Best cocktail bars in Edinburgh
Tucked away on Thistle Street in the New Town, The Bon Vivant has the external look of an informal restaurant, and an internal décor dominated by warm, soft wood and candlelight: ersatz trad where no one really cares about the ersatz element. It feels comforting, the bistro-style menu is a major part of the experience and the venue has none of the aesthetic stridency associated with some 21st-century cocktail vendors.
It would be easy to write Paradise Palms off as just another wacky student bar, but the vegetarian soul food menu, eclectic events calendar and fun cocktail list make it a far more attractive proposition. That cocktail menu in particular makes for happy browsing, starting with shots at £3.50 then moving through £5 classics and more complicated cocktails at the £7.50 mark until the pricing tops out with teapots to share for up to £15.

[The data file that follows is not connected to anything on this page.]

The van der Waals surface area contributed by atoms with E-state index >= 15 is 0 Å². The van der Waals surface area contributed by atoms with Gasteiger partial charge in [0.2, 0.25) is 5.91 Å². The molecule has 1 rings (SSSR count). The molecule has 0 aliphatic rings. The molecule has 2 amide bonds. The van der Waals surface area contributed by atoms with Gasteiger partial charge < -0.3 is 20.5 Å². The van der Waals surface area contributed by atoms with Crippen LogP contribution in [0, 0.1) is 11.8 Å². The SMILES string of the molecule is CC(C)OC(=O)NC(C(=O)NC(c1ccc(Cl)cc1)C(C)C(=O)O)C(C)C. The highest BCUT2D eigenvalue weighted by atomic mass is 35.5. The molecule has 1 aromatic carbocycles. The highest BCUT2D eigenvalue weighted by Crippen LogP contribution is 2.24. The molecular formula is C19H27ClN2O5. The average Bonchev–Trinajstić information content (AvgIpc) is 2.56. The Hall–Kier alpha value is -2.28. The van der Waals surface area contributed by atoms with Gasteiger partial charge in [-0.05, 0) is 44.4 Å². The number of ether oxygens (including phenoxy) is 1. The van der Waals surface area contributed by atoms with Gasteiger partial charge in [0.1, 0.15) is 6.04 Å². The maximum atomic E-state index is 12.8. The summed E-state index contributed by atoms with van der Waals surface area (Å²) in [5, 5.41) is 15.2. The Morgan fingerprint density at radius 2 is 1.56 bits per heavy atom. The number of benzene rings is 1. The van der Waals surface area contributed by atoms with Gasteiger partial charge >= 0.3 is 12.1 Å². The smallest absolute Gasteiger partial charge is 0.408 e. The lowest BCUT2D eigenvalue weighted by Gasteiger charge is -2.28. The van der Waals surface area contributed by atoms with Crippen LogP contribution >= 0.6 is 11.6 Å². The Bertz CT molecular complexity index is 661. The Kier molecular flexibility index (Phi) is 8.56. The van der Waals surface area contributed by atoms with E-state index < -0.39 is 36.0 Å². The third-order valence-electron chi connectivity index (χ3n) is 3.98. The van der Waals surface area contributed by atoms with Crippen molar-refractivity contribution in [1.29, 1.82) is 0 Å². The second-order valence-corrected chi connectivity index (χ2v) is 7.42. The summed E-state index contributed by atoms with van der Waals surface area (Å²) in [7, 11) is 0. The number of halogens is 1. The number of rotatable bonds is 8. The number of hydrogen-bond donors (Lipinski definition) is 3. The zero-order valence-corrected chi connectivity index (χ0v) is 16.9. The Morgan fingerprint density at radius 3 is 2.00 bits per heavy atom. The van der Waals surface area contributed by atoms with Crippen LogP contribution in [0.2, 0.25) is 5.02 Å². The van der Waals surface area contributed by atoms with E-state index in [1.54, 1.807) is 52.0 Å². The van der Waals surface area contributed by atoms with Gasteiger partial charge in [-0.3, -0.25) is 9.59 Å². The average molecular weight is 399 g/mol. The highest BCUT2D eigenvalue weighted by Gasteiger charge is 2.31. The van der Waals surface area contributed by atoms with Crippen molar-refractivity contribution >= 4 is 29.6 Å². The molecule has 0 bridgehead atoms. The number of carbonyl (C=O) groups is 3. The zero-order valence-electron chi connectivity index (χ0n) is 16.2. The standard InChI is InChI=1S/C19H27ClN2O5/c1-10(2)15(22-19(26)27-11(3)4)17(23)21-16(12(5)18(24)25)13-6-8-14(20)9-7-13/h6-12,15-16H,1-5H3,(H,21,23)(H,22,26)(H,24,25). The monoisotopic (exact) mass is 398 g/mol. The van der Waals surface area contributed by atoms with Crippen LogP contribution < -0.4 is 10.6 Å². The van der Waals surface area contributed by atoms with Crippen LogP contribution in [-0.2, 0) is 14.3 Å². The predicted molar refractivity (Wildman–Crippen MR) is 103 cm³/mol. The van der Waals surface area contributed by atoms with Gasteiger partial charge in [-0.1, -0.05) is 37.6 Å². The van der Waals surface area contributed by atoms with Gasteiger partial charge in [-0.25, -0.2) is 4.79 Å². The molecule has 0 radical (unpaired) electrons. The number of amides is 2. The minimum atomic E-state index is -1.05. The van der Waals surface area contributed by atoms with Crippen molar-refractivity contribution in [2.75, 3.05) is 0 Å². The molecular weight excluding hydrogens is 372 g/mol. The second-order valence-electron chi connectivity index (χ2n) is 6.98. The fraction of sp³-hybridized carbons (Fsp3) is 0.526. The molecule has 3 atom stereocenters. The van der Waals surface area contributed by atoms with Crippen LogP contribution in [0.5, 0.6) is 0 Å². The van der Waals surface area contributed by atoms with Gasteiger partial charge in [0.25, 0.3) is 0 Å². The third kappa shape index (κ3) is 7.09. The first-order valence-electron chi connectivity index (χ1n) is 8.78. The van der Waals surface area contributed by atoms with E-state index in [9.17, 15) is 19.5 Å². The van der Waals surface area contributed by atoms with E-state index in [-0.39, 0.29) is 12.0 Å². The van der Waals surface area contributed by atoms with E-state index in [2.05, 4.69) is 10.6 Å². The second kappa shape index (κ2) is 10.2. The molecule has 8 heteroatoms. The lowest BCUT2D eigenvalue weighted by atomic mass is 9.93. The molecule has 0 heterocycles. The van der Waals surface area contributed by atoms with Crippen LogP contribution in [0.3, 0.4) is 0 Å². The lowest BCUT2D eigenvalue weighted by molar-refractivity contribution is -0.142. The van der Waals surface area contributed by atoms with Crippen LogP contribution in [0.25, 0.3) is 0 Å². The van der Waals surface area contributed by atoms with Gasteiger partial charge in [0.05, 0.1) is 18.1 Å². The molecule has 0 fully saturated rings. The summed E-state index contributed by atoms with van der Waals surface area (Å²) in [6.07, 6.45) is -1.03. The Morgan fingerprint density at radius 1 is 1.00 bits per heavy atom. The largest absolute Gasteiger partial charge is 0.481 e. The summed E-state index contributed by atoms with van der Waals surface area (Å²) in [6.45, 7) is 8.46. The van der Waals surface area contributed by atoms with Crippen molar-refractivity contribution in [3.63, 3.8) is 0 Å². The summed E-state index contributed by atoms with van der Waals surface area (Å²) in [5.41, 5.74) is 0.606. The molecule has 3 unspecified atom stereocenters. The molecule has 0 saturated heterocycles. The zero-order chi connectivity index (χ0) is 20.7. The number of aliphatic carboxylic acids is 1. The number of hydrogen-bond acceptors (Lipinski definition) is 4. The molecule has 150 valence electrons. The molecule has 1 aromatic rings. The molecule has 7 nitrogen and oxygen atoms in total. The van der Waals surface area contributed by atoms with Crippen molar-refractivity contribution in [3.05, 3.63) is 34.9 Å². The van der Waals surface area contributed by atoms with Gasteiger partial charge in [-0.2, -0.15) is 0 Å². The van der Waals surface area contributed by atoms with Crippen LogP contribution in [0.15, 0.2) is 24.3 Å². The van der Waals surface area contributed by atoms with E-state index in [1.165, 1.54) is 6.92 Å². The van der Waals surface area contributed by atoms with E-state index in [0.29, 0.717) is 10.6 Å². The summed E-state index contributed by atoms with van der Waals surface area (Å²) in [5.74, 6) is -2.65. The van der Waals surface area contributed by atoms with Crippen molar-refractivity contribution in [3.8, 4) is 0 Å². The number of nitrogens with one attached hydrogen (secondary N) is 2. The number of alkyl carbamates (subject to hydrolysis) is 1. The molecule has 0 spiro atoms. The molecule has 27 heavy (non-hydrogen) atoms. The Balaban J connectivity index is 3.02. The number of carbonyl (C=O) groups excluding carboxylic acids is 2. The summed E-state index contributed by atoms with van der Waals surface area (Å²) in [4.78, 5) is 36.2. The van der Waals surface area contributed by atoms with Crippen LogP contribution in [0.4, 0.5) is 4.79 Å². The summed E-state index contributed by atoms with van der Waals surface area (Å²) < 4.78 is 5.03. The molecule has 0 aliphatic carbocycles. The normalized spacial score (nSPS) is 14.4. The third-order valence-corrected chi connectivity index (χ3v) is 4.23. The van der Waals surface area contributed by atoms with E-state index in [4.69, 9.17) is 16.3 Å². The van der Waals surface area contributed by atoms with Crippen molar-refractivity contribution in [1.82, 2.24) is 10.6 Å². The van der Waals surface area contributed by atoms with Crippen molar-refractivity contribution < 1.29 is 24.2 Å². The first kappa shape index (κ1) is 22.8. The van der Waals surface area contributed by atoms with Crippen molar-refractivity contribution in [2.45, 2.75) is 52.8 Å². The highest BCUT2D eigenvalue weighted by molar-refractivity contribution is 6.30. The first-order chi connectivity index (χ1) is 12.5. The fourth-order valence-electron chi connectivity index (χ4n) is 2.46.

A venue from the Bon Vivant stable, this arrived in 2013 and occupies one of the most atmospheric sites in the Old Town, on Advocate’s Close – a stepped, narrow thoroughfare that climbs from Cockburn Street to the High Street. It occupies a soaring old Victorian pump station and the interior has no shortage of space; the décor is all bare brick, beams and wood. Like the Bon Vivant mothership, it hardly looks like a cocktail bar at all – mainly because it’s not. Rather, it’s a modern bistro-bar with a decent food menu, a commendable selection of single malt Scotch whiskies – including the award-winning Ardbeg Uigeadail – but also a way with mixology that’s wholly dexterous and certainly worth seeking out.